The employers' body, Ibec, has said that "expensive housing, long commutes and stretched health and education systems" are making Ireland a less attractive place in which to live, work and invest.
In its Quarterly Economic Outlook, Ibec said that dealing with these issues would be "the major challenge" for the incoming government.
It is broadly positive about the prospects for the economy.
However, Ibec warns that Brexit remains a threat and the fallout from coronavirus is far from clear.
It notes that unemployment is close to historic lows and that thousands of vacancies exist, particularly in the professional, scientific and technical job sectors.
Ibec says dealing with congestion in transport, healthcare and delivering a long-term funding model for third-level education should be the priorities for the incoming government.
It wants to see public services growing proportionately with private investment and wealth.
To this end, the employers group believes it is time for a new 'social dialogue' and for a Commission on Taxation to manage the trade-offs involved.
Commenting on the report, Ibec's chief economist Gerard Brady said that in the wake of the general election, the electorate has spoken.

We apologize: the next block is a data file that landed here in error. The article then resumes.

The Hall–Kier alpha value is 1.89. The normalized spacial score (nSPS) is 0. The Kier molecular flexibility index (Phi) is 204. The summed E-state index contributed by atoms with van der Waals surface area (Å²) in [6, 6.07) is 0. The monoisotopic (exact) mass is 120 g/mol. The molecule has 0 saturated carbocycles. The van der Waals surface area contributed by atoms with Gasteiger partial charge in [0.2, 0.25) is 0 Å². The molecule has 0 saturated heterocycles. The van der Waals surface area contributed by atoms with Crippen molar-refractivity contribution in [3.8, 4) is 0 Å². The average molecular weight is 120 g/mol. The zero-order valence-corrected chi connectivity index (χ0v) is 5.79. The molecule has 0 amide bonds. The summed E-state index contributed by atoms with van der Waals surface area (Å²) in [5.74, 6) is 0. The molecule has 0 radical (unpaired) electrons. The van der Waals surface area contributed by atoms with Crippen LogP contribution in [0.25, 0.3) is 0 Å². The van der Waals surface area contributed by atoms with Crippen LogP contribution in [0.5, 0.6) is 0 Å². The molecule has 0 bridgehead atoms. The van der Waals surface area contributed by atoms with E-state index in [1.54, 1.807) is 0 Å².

"No matter what the composition of the next government, voters' expectations that the new Dáil will implement effective solutions to societal challenges have increased substantially," he said.
"This will require a renewed form of social dialogue among key stakeholders and a new Commission on Taxation," he added.
"In 2020, the year for the economy will be bookended by the impact of the coronavirus on global demand and, toward the end of the year, by the increasingly likely spectre of a hard Brexit," the economist said.
"In between, we are likely to see major change to global corporate tax rules and an election in the US.
"Fortunately, the strong momentum in the Irish economy indicates that Ireland is well positioned to weather these headwinds if the resources of several years of sustained growth can be effectively deployed to manage change," he added.